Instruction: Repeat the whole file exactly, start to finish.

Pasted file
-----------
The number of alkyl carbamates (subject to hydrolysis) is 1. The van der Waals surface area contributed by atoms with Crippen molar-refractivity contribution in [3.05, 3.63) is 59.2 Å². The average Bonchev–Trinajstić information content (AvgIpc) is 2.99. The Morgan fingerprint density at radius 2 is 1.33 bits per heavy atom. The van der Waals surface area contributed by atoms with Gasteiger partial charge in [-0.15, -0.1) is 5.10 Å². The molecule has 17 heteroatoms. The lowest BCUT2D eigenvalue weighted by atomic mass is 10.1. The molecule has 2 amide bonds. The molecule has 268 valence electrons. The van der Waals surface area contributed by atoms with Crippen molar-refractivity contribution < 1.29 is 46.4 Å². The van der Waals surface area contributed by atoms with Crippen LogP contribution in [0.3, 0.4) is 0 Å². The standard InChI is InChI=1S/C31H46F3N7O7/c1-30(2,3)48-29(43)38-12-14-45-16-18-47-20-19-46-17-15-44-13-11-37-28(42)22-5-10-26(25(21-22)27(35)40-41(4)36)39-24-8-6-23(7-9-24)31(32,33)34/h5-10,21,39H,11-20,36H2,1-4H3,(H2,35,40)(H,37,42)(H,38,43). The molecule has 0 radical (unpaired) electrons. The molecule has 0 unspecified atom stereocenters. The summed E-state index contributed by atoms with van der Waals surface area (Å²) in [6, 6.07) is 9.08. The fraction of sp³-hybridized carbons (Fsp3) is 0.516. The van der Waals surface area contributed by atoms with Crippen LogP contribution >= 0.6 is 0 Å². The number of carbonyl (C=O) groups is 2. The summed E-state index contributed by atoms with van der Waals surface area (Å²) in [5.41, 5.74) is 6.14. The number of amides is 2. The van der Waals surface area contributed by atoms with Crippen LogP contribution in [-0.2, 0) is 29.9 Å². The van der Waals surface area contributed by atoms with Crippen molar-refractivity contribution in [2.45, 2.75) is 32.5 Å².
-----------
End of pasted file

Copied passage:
The number of alkyl carbamates (subject to hydrolysis) is 1. The van der Waals surface area contributed by atoms with Crippen molar-refractivity contribution in [3.05, 3.63) is 59.2 Å². The average Bonchev–Trinajstić information content (AvgIpc) is 2.99. The Morgan fingerprint density at radius 2 is 1.33 bits per heavy atom. The van der Waals surface area contributed by atoms with Gasteiger partial charge in [-0.15, -0.1) is 5.10 Å². The molecule has 17 heteroatoms. The lowest BCUT2D eigenvalue weighted by atomic mass is 10.1. The molecule has 2 amide bonds. The molecule has 268 valence electrons. The van der Waals surface area contributed by atoms with Crippen molar-refractivity contribution < 1.29 is 46.4 Å². The van der Waals surface area contributed by atoms with Crippen LogP contribution in [0.3, 0.4) is 0 Å². The standard InChI is InChI=1S/C31H46F3N7O7/c1-30(2,3)48-29(43)38-12-14-45-16-18-47-20-19-46-17-15-44-13-11-37-28(42)22-5-10-26(25(21-22)27(35)40-41(4)36)39-24-8-6-23(7-9-24)31(32,33)34/h5-10,21,39H,11-20,36H2,1-4H3,(H2,35,40)(H,37,42)(H,38,43). The molecule has 0 radical (unpaired) electrons. The molecule has 0 unspecified atom stereocenters. The summed E-state index contributed by atoms with van der Waals surface area (Å²) in [6, 6.07) is 9.08. The fraction of sp³-hybridized carbons (Fsp3) is 0.516. The van der Waals surface area contributed by atoms with Crippen LogP contribution >= 0.6 is 0 Å². The number of carbonyl (C=O) groups is 2. The summed E-state index contributed by atoms with van der Waals surface area (Å²) in [5.41, 5.74) is 6.14. The number of amides is 2. The van der Waals surface area contributed by atoms with Crippen LogP contribution in [-0.2, 0) is 29.9 Å². The van der Waals surface area contributed by atoms with Crippen molar-refractivity contribution in [2.45, 2.75) is 32.5 Å².